1600 Wedded, with Theseus, all in jollity.
1601 Fairy king, attend and mark.
1602 I do hear the morning lark.
1603 Then, my queen, in silence sad
1604 100 Trip we after night’s shade.
1605 We the globe can compass soon,
1606 Swifter than the wand’ring moon.
1607 Come, my lord, and in our flight
1608 Tell me how it came this night
1609 105 That I sleeping here was found
1610 With these mortals on the ground.
⌜Oberon, Robin, and Titania⌝ exit.
Wind horn. Enter Theseus and all his train,
1611 Go, one of you, find out the Forester.
1612 For now our observation is performed,
1613 And, since we have the vaward of the day,
1614 110 My love shall hear the music of my hounds.
1615 Uncouple in the western valley; let them go.
1616 Dispatch, I say, and find the Forester.
⌜A Servant exits.⌝
1617 We will, fair queen, up to the mountain’s top
1618 And mark the musical confusion
1619 115 Of hounds and echo in conjunction.
1620 I was with Hercules and Cadmus once,
1621 When in a wood of Crete they bayed the bear
1622 With hounds of Sparta. Never did I hear
1623 Such gallant chiding, for, besides the groves,
1624 120 The skies, the fountains, every region near
1625 ⌜Seemed⌝ all one mutual cry. I never heard
1626 So musical a discord, such sweet thunder.
1627 My hounds are bred out of the Spartan kind,
1628 So flewed, so sanded; and their heads are hung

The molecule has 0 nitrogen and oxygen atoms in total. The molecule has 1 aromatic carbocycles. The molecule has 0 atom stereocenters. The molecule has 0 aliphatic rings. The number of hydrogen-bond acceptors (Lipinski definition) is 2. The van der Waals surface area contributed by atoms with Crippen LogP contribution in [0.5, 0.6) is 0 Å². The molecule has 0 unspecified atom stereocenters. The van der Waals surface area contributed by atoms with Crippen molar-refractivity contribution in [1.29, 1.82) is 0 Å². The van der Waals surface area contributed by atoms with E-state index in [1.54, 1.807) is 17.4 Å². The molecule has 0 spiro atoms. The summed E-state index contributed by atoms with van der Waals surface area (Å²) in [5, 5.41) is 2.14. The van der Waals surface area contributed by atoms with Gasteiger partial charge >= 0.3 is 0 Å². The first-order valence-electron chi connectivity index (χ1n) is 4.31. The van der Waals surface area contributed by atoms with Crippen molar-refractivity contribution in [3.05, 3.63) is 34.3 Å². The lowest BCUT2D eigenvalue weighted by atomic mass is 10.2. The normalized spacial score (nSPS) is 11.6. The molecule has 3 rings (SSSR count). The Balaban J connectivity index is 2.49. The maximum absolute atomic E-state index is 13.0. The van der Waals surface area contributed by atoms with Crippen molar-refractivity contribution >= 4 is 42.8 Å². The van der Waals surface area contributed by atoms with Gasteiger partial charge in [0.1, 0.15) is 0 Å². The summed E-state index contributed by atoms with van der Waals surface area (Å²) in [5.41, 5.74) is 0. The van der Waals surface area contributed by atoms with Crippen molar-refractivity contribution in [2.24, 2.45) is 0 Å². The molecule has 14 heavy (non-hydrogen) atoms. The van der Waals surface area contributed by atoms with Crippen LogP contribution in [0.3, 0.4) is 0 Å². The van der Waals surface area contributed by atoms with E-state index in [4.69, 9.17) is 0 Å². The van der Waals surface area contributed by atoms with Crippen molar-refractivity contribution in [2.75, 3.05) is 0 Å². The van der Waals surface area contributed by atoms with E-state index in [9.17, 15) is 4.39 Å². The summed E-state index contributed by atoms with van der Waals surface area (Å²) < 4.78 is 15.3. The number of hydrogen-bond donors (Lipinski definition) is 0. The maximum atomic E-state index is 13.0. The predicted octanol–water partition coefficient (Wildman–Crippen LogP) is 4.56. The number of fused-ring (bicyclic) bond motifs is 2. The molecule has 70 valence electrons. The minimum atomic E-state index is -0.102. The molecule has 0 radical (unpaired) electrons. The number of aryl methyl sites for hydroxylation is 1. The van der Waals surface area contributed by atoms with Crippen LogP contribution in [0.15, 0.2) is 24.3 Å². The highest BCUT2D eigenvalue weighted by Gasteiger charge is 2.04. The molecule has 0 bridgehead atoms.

1629 125 With ears that sweep away the morning dew;
1630 Crook-kneed, and dewlapped like Thessalian bulls;
1631 Slow in pursuit, but matched in mouth like bells,
1632 Each under each. A cry more tunable
1633 Was never holloed to, nor cheered with horn,
1634 130 In Crete, in Sparta, nor in Thessaly.
1635 Judge when you hear.—But soft! What nymphs are
1637 My lord, this ⌜is⌝ my daughter here asleep,
1638 And this Lysander; this Demetrius is,
1639 135 This Helena, old Nedar’s Helena.
1640 I wonder of their being here together.
1641 No doubt they rose up early to observe
1642 The rite of May, and hearing our intent,
1643 Came here in grace of our solemnity.
1644 140 But speak, Egeus. Is not this the day
1645 That Hermia should give answer of her choice?
EGEUS 1646 It is, my lord.
1647 Go, bid the huntsmen wake them with their horns.
⌜A Servant exits.⌝
Shout within. Wind horns. They all start up.
1648 Good morrow, friends. Saint Valentine is past.
1649 145 Begin these woodbirds but to couple now?
⌜Demetrius, Helena, Hermia, and Lysander kneel.⌝
1650 Pardon, my lord.
THESEUS 1651 I pray you all, stand up.
1652 I know you two are rival enemies.
1653 How comes this gentle concord in the world,
1654 150 That hatred is so far from jealousy
1655 To sleep by hate and fear no enmity?
1656 My lord, I shall reply amazèdly,
1657 Half sleep, half waking. But as yet, I swear,
1658 I cannot truly say how I came here.
1659 155 But, as I think—for truly would I speak,
1660 And now I do bethink me, so it is:
1661 I came with Hermia hither. Our intent
1662 Was to be gone from Athens, where we might,
1663 Without the peril of the Athenian law—
1664 160 Enough, enough!—My lord, you have enough.
1665 I beg the law, the law upon his head.